This is Bethlem Hospital in Moorgate (above) It moved from its spot on Bishopsgate Street (by current Liverpool Station) to Moorfields in 1675 until a new building was completed in St. George’s Fields, Southwark in 1815 (below). Moorfields housed refugees, poor, and the unsavory of the victims of Great Fire of 1666. It was therefore seen as a prime place to site Bethlem “lunatic asylum”. In the present City of London, remnants of of the streets can still be seen in the Barbican.
The oldest psychiatric hospital, Bethlem, derives its name from the original iteration in 1247. A priory for the sisters and brothers of the Order of the Star of Bethlehem, in 1330 it became a hospital and in 1357 admitted some its first mentally ill patients. By the 16th century, conditions were deplorable and the only treatment was by in large restraint.
In 1725-34, “curable” and “incurable” wards ushered in a new era of psychiatric treatment for patients of Bethlem Royal Hospital, who were commonly diagnosed as morally weak and suffering from “moral insanity.”
It was during the 18th century that Bethlem (or Bedlam) became a reputed hot spot. Myth has it that for a penny (or free on the first Tuesday of the month), visitors could peer into patient cells, laugh at behaviors, and bring long sticks to poke residents.
Modern historians Bynum, Porter and Shepherd dispute this myth as being grossly exaggerated. More likely, donations to the poor box did occur as Bethlem only housed the poor, and most likely the ask was at the end of a tour. Bynum et al also demonstrate that visitor admission was completely stopped in 1774.
Still, “Bedlam” continued to capture the imaginations of writers, poets, and journalists as a sort of purgatory where inner demons tortured victims of moral weakness. No doubt it was images like those popular descriptions of Bethlem Royal Hospital that fed into Victorian ideals…particularly after the excesses of the Regency era.
There is a lot of misinformation about Bethlem Royal Hospital, and while no source has absolved it for its mistreatment and misunderstanding of mental illness, it still does not seem likely that its was open to the public for over fifty years as a zoo-like place.
“The visiting days are two Mondays in each month. The Government pays 15s. a week for each criminal in this hospital. The average change for the pauper lunatic in the county asylums is 7s. a week; and for idiots, or lunatics, in the workhouses, from 2s.10d. to 3s. 6d. a week.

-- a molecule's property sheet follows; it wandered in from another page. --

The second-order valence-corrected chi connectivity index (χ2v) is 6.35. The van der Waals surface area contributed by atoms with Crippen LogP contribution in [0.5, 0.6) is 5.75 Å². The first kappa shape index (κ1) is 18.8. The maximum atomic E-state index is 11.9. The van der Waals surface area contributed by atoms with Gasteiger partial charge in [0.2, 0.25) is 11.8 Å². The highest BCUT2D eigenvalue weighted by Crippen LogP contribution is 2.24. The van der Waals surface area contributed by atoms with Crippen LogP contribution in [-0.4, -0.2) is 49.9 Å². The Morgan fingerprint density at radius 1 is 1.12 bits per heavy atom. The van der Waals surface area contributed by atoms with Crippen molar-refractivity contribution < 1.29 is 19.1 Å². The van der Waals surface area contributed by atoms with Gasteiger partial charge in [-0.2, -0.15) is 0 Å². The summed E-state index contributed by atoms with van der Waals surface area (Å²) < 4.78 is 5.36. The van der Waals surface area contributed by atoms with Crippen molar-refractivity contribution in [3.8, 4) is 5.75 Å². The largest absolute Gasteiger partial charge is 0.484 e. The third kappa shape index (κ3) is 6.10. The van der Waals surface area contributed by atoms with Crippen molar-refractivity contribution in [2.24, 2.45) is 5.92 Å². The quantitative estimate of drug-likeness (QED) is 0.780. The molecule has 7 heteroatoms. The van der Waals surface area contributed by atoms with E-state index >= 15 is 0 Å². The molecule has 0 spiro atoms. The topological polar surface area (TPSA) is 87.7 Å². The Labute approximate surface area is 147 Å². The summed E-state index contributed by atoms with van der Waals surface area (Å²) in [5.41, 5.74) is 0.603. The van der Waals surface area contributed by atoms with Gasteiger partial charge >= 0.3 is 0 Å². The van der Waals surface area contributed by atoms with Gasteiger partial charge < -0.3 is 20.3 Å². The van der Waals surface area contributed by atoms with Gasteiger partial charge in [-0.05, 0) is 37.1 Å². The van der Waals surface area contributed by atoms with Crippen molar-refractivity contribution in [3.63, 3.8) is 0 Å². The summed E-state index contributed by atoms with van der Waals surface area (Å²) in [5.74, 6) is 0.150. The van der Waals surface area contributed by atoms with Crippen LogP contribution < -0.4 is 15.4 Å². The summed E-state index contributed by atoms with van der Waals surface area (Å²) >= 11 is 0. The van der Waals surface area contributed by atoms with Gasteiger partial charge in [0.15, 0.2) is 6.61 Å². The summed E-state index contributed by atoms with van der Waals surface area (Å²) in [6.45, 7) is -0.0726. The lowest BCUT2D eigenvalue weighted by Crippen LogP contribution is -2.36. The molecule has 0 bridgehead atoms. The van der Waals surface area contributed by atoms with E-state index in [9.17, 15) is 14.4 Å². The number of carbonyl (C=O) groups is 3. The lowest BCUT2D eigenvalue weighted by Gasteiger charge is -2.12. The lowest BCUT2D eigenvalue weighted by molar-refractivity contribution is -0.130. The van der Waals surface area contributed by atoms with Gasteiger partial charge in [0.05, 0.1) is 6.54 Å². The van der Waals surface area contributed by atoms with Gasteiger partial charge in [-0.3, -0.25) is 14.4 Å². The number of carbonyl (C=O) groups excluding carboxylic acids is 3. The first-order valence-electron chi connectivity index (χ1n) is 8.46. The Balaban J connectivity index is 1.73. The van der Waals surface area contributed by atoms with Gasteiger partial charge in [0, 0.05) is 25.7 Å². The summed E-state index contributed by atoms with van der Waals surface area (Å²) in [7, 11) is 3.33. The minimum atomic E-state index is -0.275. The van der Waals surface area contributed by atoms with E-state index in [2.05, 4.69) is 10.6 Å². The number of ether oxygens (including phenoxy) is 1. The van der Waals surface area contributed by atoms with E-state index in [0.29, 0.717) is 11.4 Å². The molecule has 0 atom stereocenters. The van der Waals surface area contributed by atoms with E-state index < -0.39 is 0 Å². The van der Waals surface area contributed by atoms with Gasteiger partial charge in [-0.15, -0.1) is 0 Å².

The income of Bethlem and Bridewell Hospitals amounts to £33,000 per annum, and with the exception of £3000 voted by the city of London for the building of the new hospital, the whole is the accumulation of private benevolence!
The number of patients in the hospital at the present time is about 390, of whom 194 are supposed to be incurable, and 85 are criminals.”
from The Illustrated London News, 1843
Bethlem Hospital was founded in 1547, and the early treatment of the miserable creatures committed to its brutal rulers, appears to have been characterised by utter indifference to the feelings and comforts of the patients, and a studied aggravation of their miseries. Indeed, to our shame be it recorded, these miseries were made the materials for actual profit to the hospital; a sum of about 400l. being annually collected by exhibiting the poor maniacs, chiefly naked, and uniformly chained to the walls of their dungeons, and by exciting them to the most violent manifestations of their maladies. This practice of showing the patients, like wild beasts, was abolished in 1770, but the abolition was unaccompanied by any other improvement in their treatment. Recently, however, the unfortunate lunatics have been more humanely treated, as will be seen in the following pages.
The Pictorial Handbook of London, 1854
Conclusion? Not a Regency Hot Spot, but definitely a part of its fabric.
How fascinating! I really enjoyed this post; it’s interesting how moral decay was attributed to the insane. Surely, though, Hogarth’s depiction of the posh ladies gawping at the inmates couldn’t have been largely fictionalised, as Bynum, Porter and Shepherd suggest? The 18th century was quite a brutal age…
I think they primarily took issue with the myth that it occurred for years on end, and that the hospital fostered it by charging admission.
The hospital, most scholars agree, deserved its reputation for brutality. Therefore, I think there is some truth to Hogarth’s depiction, but perhaps it also reflects a deeper theme of class separation in Society as a whole. I think its a pretty good representation of aristocratic attitudes generally towards the lower classes. There was definite disdain and a sense of divine or genetic superiority that Hogarth’s work portrays so neatly.
After all, the story of Tom Rakewell is that of a man who gets rich quick, and had his story turned out differently, he still probably would have been spurned by the aristocracy – you only have to look at how David Garrick, a hugely wealthy actor, was treated by the gentry to understand that you could never rise above your low birth, no matter how much money you had!
Too true. Popular statements like “in the blood” and “blood will tell” demonstrate the reigning idea of nature above nurture.
By the way, I’ve nominated you for The Excessively Diverting Blog Award. See: